Ted Cruz is not lying about his ‘Gang of Eight’ amendment

Well, doncha know? Ted Cruz is caught red-handed supporting the legalization of “the eleven million people who are here illegaly.” He said so explicitly at the time in 2013. Dead to rights. Ted Cruz supported legalization of illegal immigrants.

But, maybe there was a qualifier to his support? Like, maybe he only supported legalization on the condition that his ‘Gang of Eight’ amendment had passed?

Of course, that is the only relatively sober way to interpret his comments. But what was his amendment? His amendment was a single paragraph:

“Notwithstanding any other provision of law, no person who is or has previously been willfully present in the United States while not in lawful status under the Immigration and Nationality Act (8 U.S.C. 1101 et seq.) shall be eligible for United States citizenship.”

So, Ted Cruz supported legalization of illegal immigrants–so long as they could never become citizens, i.e. so long as they could never vote.

Well, it occured to me the other day that this was pretty much the exact amnesty plan proposed by the El Rushbo before the 2012 election and repeated by him throughout 2013. The proposal is variously referred to on his website as The Limbaugh Amnesty ProposalThe Limbaugh Amnesty Plan and The Limbaugh Immigration Bill. One example, on January 29, 2013, the El Rushbo said:

“I will announce it on my radio show that I, El Rushbo, support amnesty, just one proviso: ‘All of those who are in the country illegally, and who are granted amnesty, cannot vote for 25 years.’ I thought that was fair, and I thought that was a way of getting to the nub of all this. Now, some people thought that I was just trying to be funny, but I was trying to make a point. I’ll support amnesty. We’ll make ’em full-fledged citizens. But as a penalty for having been here illegally, they can’t vote for 25 years. Seems fair. I didn’t get one person asking me to join the cause. Because it is about votes and money and all the other things.”

If this is distinguishable from the Cruz amendment, it is only that the Cruz amendment is more strict. In fact, the Cruz amendment seems likely to have been inspired by the Limbaugh Amnesty Proposal.

Rush said years later…

“I offered to support comprehensive immigration reform, which many think would guarantee its passage. It would actually be the end of my radio show if I did that. But I offered to support it if there was a promise that the new arrivals could not become citizens for 20 years and could not vote for 25. And I was not taken up on my offer. Nobody was interested in my offer.”

Cruz said in 2013, “I don’t want immigration reform to fail. I want immigration reform to pass. So I would urge people of good faith on both sides of the aisle: If the objective is to pass common-sense immigration reform that secures the borders, that improves legal immigration, and that allows those who are here illegally to come in out of the shadows, then we should look for areas of bipartisan agreement, and compromise to come together. And this amendment, I believe, if this amendment were to pass, the chances of this bill passing into law would increase dramatically.” The similarity to El Rushbo’s reflection on his Amnesty Proposal is unmistakable.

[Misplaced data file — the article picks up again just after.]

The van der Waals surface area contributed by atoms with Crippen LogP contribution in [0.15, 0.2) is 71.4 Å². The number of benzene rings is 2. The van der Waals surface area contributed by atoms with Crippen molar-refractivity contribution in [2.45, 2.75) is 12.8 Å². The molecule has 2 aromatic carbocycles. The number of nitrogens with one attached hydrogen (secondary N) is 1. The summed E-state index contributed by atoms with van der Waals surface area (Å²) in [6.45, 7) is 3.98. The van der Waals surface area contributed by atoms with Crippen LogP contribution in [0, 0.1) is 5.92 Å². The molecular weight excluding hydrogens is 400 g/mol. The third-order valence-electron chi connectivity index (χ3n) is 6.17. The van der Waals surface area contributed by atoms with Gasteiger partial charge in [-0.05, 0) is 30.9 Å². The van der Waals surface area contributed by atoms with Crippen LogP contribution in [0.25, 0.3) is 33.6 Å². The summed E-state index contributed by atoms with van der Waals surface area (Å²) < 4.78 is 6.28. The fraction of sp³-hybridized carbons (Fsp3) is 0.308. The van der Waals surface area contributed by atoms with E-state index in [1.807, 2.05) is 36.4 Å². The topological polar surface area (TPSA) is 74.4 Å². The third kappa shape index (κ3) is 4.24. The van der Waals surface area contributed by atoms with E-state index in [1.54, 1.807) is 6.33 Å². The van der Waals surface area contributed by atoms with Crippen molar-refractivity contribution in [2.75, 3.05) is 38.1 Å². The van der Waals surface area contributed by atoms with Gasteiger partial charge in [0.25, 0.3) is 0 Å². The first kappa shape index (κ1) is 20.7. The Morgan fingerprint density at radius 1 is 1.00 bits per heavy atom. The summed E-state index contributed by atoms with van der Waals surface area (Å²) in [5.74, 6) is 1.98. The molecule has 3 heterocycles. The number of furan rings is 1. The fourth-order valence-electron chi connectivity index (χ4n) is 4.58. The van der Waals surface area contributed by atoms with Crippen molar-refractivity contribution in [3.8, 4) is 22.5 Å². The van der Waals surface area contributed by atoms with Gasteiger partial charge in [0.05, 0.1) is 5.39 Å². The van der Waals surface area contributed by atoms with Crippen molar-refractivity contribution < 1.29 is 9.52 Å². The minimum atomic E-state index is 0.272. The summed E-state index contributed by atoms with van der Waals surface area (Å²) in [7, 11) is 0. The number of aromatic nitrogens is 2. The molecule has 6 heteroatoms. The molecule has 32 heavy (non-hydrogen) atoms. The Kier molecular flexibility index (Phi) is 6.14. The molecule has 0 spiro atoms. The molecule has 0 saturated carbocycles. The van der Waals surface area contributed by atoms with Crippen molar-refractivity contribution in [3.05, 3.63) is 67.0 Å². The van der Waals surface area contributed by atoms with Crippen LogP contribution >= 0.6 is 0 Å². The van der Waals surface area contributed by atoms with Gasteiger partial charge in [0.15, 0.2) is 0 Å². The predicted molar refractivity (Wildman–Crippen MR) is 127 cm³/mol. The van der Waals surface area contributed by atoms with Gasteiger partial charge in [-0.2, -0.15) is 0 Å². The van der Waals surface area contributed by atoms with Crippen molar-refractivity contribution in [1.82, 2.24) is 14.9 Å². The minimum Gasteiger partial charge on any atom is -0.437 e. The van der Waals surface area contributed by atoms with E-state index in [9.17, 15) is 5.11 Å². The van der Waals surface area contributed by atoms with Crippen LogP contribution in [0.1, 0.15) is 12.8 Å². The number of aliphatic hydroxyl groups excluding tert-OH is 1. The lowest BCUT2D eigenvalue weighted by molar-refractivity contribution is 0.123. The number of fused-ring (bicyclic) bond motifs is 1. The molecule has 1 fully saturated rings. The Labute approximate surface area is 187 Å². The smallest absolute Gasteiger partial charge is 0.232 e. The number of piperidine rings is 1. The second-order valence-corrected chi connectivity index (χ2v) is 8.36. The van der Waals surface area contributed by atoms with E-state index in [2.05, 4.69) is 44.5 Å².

A major obstacle that people have to understanding Cruz’s position and tactics here is that it is not well understood that a person might support a bill for a particular reason even if they don’t support everything in the bill. An excellent example of this was when Marco Rubio was confronted at the first GOP debate, August 6, 2015, about having supported a bill that had exceptions for abortion in the case of rape and incest even though he claimed that he had always been against such exceptions.

On CNN the next day, he told Chris Cuomo, “Think about it this way: I’m in favor of a 20-week abortion ban. Does that mean I’m in favor of abortions at 19 weeks? Any bill that reduces the number of abortions is a bill that I’m going to support… I’ve never said that I will only support a bill that has an exception in it. But I will support bills that have exceptions in it because they prevent abortions.”

Similarly, Cruz never said that he would support legalization of illegal immigrants per se. He only supported it on the condition that it had an amendment which advanced his agenda but would never be included. That is also what the El Rushbo said. It is difficult to see why someone should advocate the same particular policy in different situations, other than some bizarre commitment to #ConsistencyUberAlles. When opposing a progressive cabal bent on changing the electorate, someone should have different objectives than when they are President and hold more cards.

Categories: commentary, trump

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